Officials Agree On Universal Rules To Curb Global Warming At Katowice, Poland Conference
18 December, 2018, 14:56
Almost 200 countries overcame political divisions to agree on rules for implementing a landmark global climate deal, but critics say it is not ambitious enough to prevent the unsafe effects of global warming.
Anticipating the need for more debate, organizers prepared to extend the meeting, which was supposed to end Friday, until Sunday.
Patricia Espinosa, executive secretary of the UN Framework Convention on Climate Change (UNFCCC), hailed the achievement at the Katowice conference.
"In Katowice, countries made important progress toward realizing the promise of the Paris Agreement - in particular by adopting strong rules requiring countries to transparently report their greenhouse gas emissions and progress toward meeting their national commitments", read a statement from Nathaniel Keohane, vice president of the Environmental Defense Fund. The guidelines agreed at COP 24 include key agreements on programmes financing for projects aimed at keeping global warming below 2°C compared to pre-industrial levels.
"We will all have to give in order to gain", he said.
"If necessary, we will rebel against the negotiations", Nasheed told reporters.
Among the key pitfalls to emerge overnight was the question of how to establish a functioning worldwide market in carbon credits and whether some countries should get money for damage already caused by climate change.
Dubbed the "Zombie of Kyoto" by some, it pits emerging economies such as Brazil, which amassed large piles of carbon credits under the 1997 treaty's rules, against industrialized blocs like the European Union, which believe the older credits aren't worth the paper they were printed on. Economists believe that an worldwide trading system could be an effective way to drive down greenhouse gas emissions and raise large amounts of money for measures to curb global warming.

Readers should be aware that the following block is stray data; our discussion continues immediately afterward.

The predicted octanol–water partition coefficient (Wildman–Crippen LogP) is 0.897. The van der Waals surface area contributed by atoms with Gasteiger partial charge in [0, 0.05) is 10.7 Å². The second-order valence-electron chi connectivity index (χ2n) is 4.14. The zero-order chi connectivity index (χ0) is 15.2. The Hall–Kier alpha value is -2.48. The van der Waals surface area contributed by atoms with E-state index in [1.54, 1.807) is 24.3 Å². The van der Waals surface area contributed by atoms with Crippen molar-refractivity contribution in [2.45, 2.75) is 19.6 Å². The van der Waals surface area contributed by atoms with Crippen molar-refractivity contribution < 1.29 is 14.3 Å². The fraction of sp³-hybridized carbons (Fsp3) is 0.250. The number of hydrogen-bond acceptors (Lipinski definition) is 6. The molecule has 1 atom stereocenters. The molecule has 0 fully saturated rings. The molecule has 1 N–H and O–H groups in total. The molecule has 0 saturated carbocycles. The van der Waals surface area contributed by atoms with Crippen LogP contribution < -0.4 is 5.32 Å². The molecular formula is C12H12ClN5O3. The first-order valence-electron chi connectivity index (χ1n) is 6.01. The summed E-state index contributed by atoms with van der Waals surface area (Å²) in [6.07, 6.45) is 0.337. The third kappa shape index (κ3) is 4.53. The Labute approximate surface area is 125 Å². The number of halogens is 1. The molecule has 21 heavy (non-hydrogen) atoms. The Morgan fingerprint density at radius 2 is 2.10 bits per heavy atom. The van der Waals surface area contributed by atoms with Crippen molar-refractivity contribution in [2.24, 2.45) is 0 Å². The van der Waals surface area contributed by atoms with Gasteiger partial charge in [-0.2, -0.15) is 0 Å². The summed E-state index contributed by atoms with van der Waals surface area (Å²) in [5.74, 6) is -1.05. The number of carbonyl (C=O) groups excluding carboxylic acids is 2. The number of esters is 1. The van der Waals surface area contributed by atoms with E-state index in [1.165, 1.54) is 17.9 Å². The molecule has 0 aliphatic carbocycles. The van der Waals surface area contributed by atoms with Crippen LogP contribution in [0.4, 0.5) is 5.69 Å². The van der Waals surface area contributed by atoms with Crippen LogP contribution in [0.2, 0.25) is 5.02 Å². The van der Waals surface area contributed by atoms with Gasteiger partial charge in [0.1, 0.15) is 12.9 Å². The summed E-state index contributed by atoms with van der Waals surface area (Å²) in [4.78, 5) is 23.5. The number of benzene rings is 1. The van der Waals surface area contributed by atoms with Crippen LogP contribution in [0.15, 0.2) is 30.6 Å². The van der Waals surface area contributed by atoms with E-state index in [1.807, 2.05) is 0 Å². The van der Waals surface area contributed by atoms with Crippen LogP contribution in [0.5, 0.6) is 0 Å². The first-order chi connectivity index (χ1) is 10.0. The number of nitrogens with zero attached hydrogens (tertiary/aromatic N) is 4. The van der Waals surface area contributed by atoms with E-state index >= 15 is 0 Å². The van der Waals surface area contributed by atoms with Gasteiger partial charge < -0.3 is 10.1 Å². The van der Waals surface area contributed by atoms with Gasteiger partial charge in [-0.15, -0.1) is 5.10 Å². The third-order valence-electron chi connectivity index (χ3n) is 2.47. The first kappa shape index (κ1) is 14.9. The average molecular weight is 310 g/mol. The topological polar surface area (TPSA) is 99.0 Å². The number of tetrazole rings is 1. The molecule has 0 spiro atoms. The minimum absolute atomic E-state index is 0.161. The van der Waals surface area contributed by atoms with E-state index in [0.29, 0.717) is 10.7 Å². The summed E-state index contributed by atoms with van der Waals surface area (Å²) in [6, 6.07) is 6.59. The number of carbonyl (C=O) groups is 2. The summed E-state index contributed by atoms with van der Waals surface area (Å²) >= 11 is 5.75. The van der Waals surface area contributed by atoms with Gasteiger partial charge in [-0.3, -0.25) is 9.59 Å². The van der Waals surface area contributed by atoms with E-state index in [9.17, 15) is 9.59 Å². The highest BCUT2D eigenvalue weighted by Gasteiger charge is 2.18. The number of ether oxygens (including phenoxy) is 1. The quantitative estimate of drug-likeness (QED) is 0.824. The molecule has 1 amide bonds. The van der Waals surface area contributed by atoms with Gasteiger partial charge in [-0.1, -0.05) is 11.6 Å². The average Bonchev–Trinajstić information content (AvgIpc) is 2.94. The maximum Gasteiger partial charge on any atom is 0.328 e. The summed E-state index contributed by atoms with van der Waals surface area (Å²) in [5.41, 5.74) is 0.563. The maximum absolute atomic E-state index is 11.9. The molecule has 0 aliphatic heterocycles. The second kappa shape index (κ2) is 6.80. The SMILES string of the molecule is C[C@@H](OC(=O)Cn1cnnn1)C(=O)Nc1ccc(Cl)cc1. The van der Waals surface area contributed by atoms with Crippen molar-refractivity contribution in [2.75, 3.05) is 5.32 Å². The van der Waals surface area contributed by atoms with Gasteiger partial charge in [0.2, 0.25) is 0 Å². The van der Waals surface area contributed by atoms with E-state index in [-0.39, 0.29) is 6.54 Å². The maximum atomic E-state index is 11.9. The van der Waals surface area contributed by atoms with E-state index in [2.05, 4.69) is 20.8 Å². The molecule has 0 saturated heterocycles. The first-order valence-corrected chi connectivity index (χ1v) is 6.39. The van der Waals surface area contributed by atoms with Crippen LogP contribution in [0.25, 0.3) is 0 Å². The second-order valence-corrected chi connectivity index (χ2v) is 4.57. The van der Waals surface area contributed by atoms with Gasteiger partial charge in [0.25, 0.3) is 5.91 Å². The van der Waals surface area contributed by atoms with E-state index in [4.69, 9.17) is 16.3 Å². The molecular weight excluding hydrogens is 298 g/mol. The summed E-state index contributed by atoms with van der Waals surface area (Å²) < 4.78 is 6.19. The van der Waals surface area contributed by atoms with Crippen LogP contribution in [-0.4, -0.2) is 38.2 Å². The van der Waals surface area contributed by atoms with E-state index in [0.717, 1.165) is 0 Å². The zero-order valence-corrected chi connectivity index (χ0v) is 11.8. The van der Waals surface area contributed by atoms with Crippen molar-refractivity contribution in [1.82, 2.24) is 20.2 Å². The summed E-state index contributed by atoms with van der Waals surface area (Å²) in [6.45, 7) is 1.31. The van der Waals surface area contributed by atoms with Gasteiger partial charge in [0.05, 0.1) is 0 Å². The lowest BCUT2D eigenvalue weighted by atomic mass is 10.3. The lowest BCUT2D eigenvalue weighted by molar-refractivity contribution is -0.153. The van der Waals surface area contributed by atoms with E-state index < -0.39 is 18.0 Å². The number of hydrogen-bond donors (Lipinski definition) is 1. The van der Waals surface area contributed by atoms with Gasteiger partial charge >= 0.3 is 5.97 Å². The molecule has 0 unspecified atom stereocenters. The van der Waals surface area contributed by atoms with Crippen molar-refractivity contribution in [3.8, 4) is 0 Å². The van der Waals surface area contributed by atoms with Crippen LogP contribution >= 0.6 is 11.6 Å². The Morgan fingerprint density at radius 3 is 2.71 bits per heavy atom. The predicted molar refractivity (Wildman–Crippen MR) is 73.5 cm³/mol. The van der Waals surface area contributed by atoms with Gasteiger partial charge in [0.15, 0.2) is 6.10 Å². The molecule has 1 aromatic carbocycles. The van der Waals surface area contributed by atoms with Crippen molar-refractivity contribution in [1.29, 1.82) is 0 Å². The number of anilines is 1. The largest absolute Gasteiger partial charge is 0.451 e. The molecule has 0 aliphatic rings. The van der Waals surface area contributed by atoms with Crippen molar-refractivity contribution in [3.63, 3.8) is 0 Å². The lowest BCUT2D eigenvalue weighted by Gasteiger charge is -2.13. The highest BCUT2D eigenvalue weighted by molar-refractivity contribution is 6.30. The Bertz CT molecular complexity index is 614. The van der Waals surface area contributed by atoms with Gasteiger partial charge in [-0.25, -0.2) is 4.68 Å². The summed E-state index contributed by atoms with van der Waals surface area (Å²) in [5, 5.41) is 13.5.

"We need to avoid straying from the principles and spirit of the Paris Agreement".
When it came to closing potential loopholes that could allow countries to dodge their commitments to cut emissions, "the USA pushed harder than almost anyone else for transparency rules that put all countries under the same system, and it's largely succeeded". But it's less clear on how a pledge of €90 billion to poorer countries will be financed - or on how a carbon credit scheme might work.
Poor countries also secured assurances on getting greater predictability about financial support to help them cut emissions, adapt to inevitable changes - such as sea level rises - and pay for damages that have already happened.
Before the talks started, many expected that the deal would not be as robust as is needed as the unity which underpinned the Paris talks has fragmented and one of the worlds biggest emitters, the United States, still intends to leave the pact when it can formally do so in 2020.
Delegates at the COP24 said China has been at the forefront of the challenging negotiations, working hard with various parties to untangle some of the key points of contention.
Johan Rockstrom, a scientist who helps to lead the Potsdam Institute for Climate Impact Research, called the agreement "a relief". "But I do not know how it will be this time".
"Parties have also agreed to initiate the work on setting up the new collective finance goals post-2020 from the floor of United States dollars 100 billion", it said.
One veteran observer told AFP that Poland's presidency at COP24 had left many countries out of the process and presented at-risk nations with a "take it or leave it" deal.
"This is morally unacceptable and they must now carry with them the outrage of people and come to the UN Secretary General's summit in 2019 with higher climate action targets", the Greenpeace director added.